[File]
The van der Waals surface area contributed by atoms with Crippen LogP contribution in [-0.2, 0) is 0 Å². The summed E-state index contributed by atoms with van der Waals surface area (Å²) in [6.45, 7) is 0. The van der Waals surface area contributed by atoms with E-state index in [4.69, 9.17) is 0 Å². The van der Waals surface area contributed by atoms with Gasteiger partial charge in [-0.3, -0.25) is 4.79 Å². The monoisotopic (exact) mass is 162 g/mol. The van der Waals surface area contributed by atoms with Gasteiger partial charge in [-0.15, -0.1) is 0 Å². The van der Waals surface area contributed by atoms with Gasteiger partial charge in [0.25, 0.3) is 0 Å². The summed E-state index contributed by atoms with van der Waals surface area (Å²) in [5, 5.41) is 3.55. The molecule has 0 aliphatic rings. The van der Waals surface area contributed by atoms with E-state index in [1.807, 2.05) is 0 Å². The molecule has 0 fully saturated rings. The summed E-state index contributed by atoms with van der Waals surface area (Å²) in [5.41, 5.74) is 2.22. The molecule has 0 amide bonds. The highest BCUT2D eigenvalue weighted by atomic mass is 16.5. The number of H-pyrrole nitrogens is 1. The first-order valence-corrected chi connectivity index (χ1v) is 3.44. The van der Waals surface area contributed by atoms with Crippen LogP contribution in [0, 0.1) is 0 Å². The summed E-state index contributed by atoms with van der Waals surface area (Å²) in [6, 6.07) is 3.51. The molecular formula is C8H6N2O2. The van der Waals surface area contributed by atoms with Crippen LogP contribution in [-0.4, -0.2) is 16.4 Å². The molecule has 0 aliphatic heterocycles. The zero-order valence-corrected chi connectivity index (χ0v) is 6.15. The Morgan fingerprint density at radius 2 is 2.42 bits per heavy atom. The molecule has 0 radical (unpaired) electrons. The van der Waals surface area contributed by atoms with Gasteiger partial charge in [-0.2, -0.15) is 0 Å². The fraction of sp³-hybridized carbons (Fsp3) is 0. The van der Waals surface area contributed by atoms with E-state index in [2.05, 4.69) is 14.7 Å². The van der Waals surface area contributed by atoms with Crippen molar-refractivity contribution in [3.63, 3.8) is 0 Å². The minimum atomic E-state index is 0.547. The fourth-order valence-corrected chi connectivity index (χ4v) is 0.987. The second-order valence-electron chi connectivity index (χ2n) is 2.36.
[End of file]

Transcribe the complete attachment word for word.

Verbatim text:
The van der Waals surface area contributed by atoms with Crippen LogP contribution in [-0.2, 0) is 0 Å². The summed E-state index contributed by atoms with van der Waals surface area (Å²) in [6.45, 7) is 0. The van der Waals surface area contributed by atoms with E-state index in [4.69, 9.17) is 0 Å². The van der Waals surface area contributed by atoms with Gasteiger partial charge in [-0.3, -0.25) is 4.79 Å². The monoisotopic (exact) mass is 162 g/mol. The van der Waals surface area contributed by atoms with Gasteiger partial charge in [-0.15, -0.1) is 0 Å². The van der Waals surface area contributed by atoms with Gasteiger partial charge in [0.25, 0.3) is 0 Å². The summed E-state index contributed by atoms with van der Waals surface area (Å²) in [5, 5.41) is 3.55. The molecule has 0 aliphatic rings. The van der Waals surface area contributed by atoms with E-state index in [1.807, 2.05) is 0 Å². The molecule has 0 fully saturated rings. The summed E-state index contributed by atoms with van der Waals surface area (Å²) in [5.41, 5.74) is 2.22. The molecule has 0 amide bonds. The highest BCUT2D eigenvalue weighted by atomic mass is 16.5. The number of H-pyrrole nitrogens is 1. The first-order valence-corrected chi connectivity index (χ1v) is 3.44. The van der Waals surface area contributed by atoms with Crippen LogP contribution in [0, 0.1) is 0 Å². The summed E-state index contributed by atoms with van der Waals surface area (Å²) in [6, 6.07) is 3.51. The molecular formula is C8H6N2O2. The van der Waals surface area contributed by atoms with Crippen LogP contribution in [-0.4, -0.2) is 16.4 Å². The molecule has 0 aliphatic heterocycles. The zero-order valence-corrected chi connectivity index (χ0v) is 6.15. The Morgan fingerprint density at radius 2 is 2.42 bits per heavy atom. The molecule has 0 radical (unpaired) electrons. The van der Waals surface area contributed by atoms with Gasteiger partial charge in [-0.2, -0.15) is 0 Å². The fraction of sp³-hybridized carbons (Fsp3) is 0. The van der Waals surface area contributed by atoms with E-state index in [2.05, 4.69) is 14.7 Å². The van der Waals surface area contributed by atoms with Crippen molar-refractivity contribution in [3.63, 3.8) is 0 Å². The minimum atomic E-state index is 0.547. The fourth-order valence-corrected chi connectivity index (χ4v) is 0.987. The second-order valence-electron chi connectivity index (χ2n) is 2.36.